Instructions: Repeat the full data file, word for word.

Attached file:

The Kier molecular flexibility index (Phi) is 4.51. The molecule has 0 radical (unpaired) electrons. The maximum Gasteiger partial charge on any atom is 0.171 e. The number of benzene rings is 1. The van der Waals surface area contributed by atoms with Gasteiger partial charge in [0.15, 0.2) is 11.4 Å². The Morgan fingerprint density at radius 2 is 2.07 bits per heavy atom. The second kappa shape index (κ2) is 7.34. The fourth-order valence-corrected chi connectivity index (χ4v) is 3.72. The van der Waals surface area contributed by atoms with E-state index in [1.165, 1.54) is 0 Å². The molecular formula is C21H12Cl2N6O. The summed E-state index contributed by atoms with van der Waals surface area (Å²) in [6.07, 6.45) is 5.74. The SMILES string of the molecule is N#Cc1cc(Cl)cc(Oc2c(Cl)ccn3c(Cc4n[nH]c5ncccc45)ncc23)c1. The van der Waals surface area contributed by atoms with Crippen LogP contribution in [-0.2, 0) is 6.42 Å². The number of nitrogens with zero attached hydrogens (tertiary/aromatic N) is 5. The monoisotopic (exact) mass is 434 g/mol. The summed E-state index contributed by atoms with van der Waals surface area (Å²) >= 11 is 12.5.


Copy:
The Kier molecular flexibility index (Phi) is 4.51. The molecule has 0 radical (unpaired) electrons. The maximum Gasteiger partial charge on any atom is 0.171 e. The number of benzene rings is 1. The van der Waals surface area contributed by atoms with Gasteiger partial charge in [0.15, 0.2) is 11.4 Å². The Morgan fingerprint density at radius 2 is 2.07 bits per heavy atom. The second kappa shape index (κ2) is 7.34. The fourth-order valence-corrected chi connectivity index (χ4v) is 3.72. The van der Waals surface area contributed by atoms with E-state index in [1.165, 1.54) is 0 Å². The molecular formula is C21H12Cl2N6O. The summed E-state index contributed by atoms with van der Waals surface area (Å²) in [6.07, 6.45) is 5.74. The SMILES string of the molecule is N#Cc1cc(Cl)cc(Oc2c(Cl)ccn3c(Cc4n[nH]c5ncccc45)ncc23)c1. The van der Waals surface area contributed by atoms with Crippen LogP contribution in [-0.2, 0) is 6.42 Å². The number of nitrogens with zero attached hydrogens (tertiary/aromatic N) is 5. The monoisotopic (exact) mass is 434 g/mol. The summed E-state index contributed by atoms with van der Waals surface area (Å²) >= 11 is 12.5.